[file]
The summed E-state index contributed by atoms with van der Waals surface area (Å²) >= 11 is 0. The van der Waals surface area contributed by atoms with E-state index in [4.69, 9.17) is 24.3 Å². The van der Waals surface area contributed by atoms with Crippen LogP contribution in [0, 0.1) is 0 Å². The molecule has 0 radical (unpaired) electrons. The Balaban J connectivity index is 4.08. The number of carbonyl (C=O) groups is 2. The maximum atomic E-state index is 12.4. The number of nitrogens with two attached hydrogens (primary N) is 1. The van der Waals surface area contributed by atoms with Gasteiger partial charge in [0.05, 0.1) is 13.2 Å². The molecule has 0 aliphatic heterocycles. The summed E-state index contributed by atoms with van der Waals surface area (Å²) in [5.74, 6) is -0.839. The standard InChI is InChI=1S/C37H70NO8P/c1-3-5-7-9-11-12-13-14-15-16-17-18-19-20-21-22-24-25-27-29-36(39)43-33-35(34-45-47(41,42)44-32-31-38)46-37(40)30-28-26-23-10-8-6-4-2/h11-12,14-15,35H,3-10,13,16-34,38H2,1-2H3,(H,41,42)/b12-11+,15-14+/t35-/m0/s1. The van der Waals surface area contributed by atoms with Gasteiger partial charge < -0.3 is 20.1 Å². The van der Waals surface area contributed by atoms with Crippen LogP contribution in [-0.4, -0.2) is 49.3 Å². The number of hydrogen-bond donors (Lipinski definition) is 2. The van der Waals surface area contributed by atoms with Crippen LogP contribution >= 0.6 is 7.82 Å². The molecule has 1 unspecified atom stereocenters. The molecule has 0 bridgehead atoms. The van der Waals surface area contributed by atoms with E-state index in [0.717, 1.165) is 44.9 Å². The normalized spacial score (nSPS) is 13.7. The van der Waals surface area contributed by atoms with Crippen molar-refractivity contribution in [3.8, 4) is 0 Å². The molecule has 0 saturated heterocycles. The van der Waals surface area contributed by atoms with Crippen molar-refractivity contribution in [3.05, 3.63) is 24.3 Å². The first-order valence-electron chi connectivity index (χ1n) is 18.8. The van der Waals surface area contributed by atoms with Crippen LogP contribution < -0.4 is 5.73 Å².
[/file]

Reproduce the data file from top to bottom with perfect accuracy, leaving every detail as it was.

The summed E-state index contributed by atoms with van der Waals surface area (Å²) >= 11 is 0. The van der Waals surface area contributed by atoms with E-state index in [4.69, 9.17) is 24.3 Å². The van der Waals surface area contributed by atoms with Crippen LogP contribution in [0, 0.1) is 0 Å². The molecule has 0 radical (unpaired) electrons. The Balaban J connectivity index is 4.08. The number of carbonyl (C=O) groups is 2. The maximum atomic E-state index is 12.4. The number of nitrogens with two attached hydrogens (primary N) is 1. The van der Waals surface area contributed by atoms with Gasteiger partial charge in [0.05, 0.1) is 13.2 Å². The molecule has 0 aliphatic heterocycles. The summed E-state index contributed by atoms with van der Waals surface area (Å²) in [5.74, 6) is -0.839. The standard InChI is InChI=1S/C37H70NO8P/c1-3-5-7-9-11-12-13-14-15-16-17-18-19-20-21-22-24-25-27-29-36(39)43-33-35(34-45-47(41,42)44-32-31-38)46-37(40)30-28-26-23-10-8-6-4-2/h11-12,14-15,35H,3-10,13,16-34,38H2,1-2H3,(H,41,42)/b12-11+,15-14+/t35-/m0/s1. The van der Waals surface area contributed by atoms with Gasteiger partial charge < -0.3 is 20.1 Å². The van der Waals surface area contributed by atoms with Crippen LogP contribution in [-0.4, -0.2) is 49.3 Å². The number of hydrogen-bond donors (Lipinski definition) is 2. The van der Waals surface area contributed by atoms with Crippen LogP contribution >= 0.6 is 7.82 Å². The molecule has 1 unspecified atom stereocenters. The molecule has 0 bridgehead atoms. The van der Waals surface area contributed by atoms with E-state index in [0.717, 1.165) is 44.9 Å². The normalized spacial score (nSPS) is 13.7. The van der Waals surface area contributed by atoms with Crippen molar-refractivity contribution in [3.8, 4) is 0 Å². The molecule has 0 saturated heterocycles. The van der Waals surface area contributed by atoms with Crippen molar-refractivity contribution in [3.05, 3.63) is 24.3 Å². The first-order valence-electron chi connectivity index (χ1n) is 18.8. The van der Waals surface area contributed by atoms with Crippen LogP contribution < -0.4 is 5.73 Å².